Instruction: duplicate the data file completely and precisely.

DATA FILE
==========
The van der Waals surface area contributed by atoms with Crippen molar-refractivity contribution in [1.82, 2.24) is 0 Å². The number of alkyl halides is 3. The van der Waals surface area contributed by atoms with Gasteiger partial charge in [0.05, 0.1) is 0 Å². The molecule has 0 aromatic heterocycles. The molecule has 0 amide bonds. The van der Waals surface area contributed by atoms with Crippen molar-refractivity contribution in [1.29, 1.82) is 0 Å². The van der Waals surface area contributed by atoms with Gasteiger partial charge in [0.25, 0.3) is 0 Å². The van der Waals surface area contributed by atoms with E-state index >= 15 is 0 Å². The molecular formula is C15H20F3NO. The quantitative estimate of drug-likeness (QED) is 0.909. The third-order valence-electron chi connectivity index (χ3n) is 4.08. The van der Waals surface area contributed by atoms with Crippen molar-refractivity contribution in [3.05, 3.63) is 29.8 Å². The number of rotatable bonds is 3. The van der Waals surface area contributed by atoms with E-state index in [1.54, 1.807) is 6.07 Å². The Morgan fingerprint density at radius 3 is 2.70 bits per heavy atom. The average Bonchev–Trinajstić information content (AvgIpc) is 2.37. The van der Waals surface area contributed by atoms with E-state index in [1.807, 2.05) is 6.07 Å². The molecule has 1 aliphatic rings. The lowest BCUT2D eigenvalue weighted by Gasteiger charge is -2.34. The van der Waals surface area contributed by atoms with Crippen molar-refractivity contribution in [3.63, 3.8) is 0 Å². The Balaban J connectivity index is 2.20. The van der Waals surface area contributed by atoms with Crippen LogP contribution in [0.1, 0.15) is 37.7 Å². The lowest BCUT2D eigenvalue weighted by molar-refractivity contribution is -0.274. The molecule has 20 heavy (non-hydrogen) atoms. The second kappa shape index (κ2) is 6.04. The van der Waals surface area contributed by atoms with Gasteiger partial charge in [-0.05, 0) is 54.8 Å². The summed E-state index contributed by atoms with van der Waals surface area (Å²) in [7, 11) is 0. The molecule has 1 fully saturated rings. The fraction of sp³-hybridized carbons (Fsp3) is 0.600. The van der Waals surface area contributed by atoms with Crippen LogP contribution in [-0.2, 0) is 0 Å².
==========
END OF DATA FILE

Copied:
The van der Waals surface area contributed by atoms with Crippen molar-refractivity contribution in [1.82, 2.24) is 0 Å². The number of alkyl halides is 3. The van der Waals surface area contributed by atoms with Gasteiger partial charge in [0.05, 0.1) is 0 Å². The molecule has 0 aromatic heterocycles. The molecule has 0 amide bonds. The van der Waals surface area contributed by atoms with Crippen molar-refractivity contribution in [1.29, 1.82) is 0 Å². The van der Waals surface area contributed by atoms with Gasteiger partial charge in [0.25, 0.3) is 0 Å². The van der Waals surface area contributed by atoms with E-state index >= 15 is 0 Å². The molecular formula is C15H20F3NO. The quantitative estimate of drug-likeness (QED) is 0.909. The third-order valence-electron chi connectivity index (χ3n) is 4.08. The van der Waals surface area contributed by atoms with Crippen molar-refractivity contribution in [3.05, 3.63) is 29.8 Å². The number of rotatable bonds is 3. The van der Waals surface area contributed by atoms with E-state index in [1.54, 1.807) is 6.07 Å². The Morgan fingerprint density at radius 3 is 2.70 bits per heavy atom. The average Bonchev–Trinajstić information content (AvgIpc) is 2.37. The van der Waals surface area contributed by atoms with E-state index in [1.807, 2.05) is 6.07 Å². The molecule has 1 aliphatic rings. The lowest BCUT2D eigenvalue weighted by Gasteiger charge is -2.34. The van der Waals surface area contributed by atoms with Crippen molar-refractivity contribution in [3.63, 3.8) is 0 Å². The Balaban J connectivity index is 2.20. The van der Waals surface area contributed by atoms with Crippen LogP contribution in [0.1, 0.15) is 37.7 Å². The lowest BCUT2D eigenvalue weighted by molar-refractivity contribution is -0.274. The molecule has 20 heavy (non-hydrogen) atoms. The second kappa shape index (κ2) is 6.04. The van der Waals surface area contributed by atoms with Gasteiger partial charge in [-0.05, 0) is 54.8 Å². The summed E-state index contributed by atoms with van der Waals surface area (Å²) in [7, 11) is 0. The molecule has 1 fully saturated rings. The fraction of sp³-hybridized carbons (Fsp3) is 0.600. The van der Waals surface area contributed by atoms with Crippen LogP contribution in [-0.2, 0) is 0 Å².